The Quiet Thanksgiving
A little part of me feels like a hypocrite. Since September 2011, I’ve written a monthly column that reminds readers to “cherish the moments.” Obviously, we cherish some moments more than others, but whether it’s a spectacular moment or a stressful one, we don’t get the minutes back, so we may as well make the best of them.
Yet here I sit, wondering if my present circumstances reflect my own good advice.
In five hours, it will be Thanksgiving Day, and by my own choice, I’ll be spending it alone. The day will be different from previous Thanksgivings. I’ll have turkey, but it will be of the cold-cut variety, slapped on a foot-long sub roll by a fast-food employee. Every other Thanksgiving, my turkey has been hot, smothered in gravy and served by someone I love. Even though Thanksgiving is not about the food, I’ll miss the freshly made filling and delicious apple pie covered with heaps of whipped cream.
Thanksgiving is not about football, either, but after eating 2,000 calories, it sure feels good to stretch out on the sofa to watch the games. I like to enjoy part of the action with my eyelids closed and my mouth hanging open, and I’m not usually the only one snoring. As much as I enjoy the food, football and nap, for me, Thanksgiving is about giving thanks and spending quality time with family.
This year I’m still thankful, but I chose to spend the holiday without my family to catch up on work. My wife, Mattie, left with my 10-year-old daughter, Jessie, two days ago. They’ll have a wonderful time celebrating Thanksgiving with family in Florida. I had planned to go, but after careful consideration, I opted to stay home. It’s just my dog, Sadie, and me. Sadie would have preferred playing with my relatives’ dogs in Florida and snacking on the Thanksgiving turkey. I’m pretty sure she’s mad at me. So with Thanksgiving Day only a few hours away, I’m all alone in my dirty house with my angry dog.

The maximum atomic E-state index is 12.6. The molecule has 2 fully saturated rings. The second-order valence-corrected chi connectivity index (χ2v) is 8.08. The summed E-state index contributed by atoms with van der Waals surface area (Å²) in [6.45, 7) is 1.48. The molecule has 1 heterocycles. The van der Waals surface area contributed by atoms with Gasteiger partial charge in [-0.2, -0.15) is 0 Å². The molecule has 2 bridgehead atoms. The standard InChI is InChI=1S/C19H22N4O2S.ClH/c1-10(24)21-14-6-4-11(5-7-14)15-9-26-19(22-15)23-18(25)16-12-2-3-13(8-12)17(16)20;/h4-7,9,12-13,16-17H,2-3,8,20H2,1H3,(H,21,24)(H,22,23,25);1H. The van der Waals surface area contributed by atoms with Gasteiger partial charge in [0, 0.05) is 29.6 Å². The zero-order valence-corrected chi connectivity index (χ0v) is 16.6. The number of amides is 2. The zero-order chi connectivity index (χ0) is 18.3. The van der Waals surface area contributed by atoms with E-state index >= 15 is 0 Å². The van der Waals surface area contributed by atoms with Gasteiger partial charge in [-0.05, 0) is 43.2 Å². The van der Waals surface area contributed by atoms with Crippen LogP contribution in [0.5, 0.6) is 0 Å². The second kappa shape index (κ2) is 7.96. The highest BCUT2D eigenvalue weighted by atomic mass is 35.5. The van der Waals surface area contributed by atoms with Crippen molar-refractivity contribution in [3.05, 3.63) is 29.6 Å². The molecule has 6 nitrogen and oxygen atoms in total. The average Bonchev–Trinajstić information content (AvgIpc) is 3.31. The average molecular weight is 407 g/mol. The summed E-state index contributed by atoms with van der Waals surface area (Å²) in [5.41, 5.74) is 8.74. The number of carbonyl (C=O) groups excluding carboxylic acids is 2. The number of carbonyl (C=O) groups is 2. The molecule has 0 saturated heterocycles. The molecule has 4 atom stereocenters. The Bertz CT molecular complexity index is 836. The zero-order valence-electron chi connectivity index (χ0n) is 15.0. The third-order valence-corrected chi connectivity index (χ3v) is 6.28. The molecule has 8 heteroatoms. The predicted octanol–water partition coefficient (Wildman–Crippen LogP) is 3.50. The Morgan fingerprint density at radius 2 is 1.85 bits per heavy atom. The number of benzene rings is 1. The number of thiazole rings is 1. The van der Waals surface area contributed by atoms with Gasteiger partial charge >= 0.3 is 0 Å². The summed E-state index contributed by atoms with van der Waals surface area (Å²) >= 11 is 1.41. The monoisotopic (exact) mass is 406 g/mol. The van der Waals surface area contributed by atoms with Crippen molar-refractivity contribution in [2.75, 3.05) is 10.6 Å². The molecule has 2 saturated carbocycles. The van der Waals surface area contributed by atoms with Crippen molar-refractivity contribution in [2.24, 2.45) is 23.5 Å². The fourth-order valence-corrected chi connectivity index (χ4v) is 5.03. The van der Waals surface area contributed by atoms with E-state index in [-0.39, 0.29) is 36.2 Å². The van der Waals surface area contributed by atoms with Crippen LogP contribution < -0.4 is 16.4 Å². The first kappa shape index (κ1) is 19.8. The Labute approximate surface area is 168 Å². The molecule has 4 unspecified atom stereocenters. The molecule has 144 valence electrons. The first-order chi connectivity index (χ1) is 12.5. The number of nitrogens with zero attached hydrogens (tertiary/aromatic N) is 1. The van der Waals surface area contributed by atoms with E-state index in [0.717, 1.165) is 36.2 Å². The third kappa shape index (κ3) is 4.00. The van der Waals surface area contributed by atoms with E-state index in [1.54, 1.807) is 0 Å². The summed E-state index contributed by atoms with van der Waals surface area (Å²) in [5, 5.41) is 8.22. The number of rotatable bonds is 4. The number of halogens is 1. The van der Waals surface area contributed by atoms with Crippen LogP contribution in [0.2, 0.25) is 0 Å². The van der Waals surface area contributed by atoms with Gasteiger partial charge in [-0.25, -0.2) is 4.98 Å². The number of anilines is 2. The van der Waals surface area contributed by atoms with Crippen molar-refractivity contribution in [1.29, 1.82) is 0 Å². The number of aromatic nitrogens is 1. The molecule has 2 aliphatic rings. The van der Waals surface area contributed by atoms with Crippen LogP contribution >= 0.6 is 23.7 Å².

After the past couple of months, I’m due for a little time to be master of my castle, instead of just the “man chair” tucked in the corner of the garage. First, I battled a respiratory infection that required four trips to the doctor’s office, cough medicine with codeine, steroids (oral and nasal), penicillin, another kind of antibiotics, a chest X-ray and an inhaler. I spent seven weeks spitting, hacking, sleeping upright in my recliner and wondering if I would need to finish my manuscript wearing angel wings. I lost 8 pounds. During this time, Mattie had work that required her to go out of town, not once, but twice — and they weren’t short trips.
A few days before the planned Thanksgiving trip, I reluctantly informed Mattie of my decision to stay home to work. I added, “I feel like a hypocrite because I tell my readers to cherish the moments. How can I miss Thanksgiving with my family?”
Mattie, knowing that I really needed the time, responded, “It’s OK. You need to cherish the moments with yourself right now.” Wow, I married well.
As I chew my Thanksgiving sub tomorrow, a number of thoughts will likely cross my mind. This isn’t my mother-in-law’s turkey. It’s OK, Sadie, jump up on the sofa beside me. Most importantly, I can’t wait for Mattie and Jessie to return. My man chair works just fine; I don’t need a whole house to myself. Yet I will also be thankful for the peace and quiet, something we all need at times. That doesn’t make me a hypocrite.
Until next month, remember to cherish the moments, and Happy Thanksgiving!
Patrick Hempfing had a 20-year professional career in banking, accounting and auditing before he became a father at age 44. He is now a full-time husband, stay-at-home dad and writer. Follow Patrick at facebook.com/patricklhempfing and on Twitter at @patrickhempfing.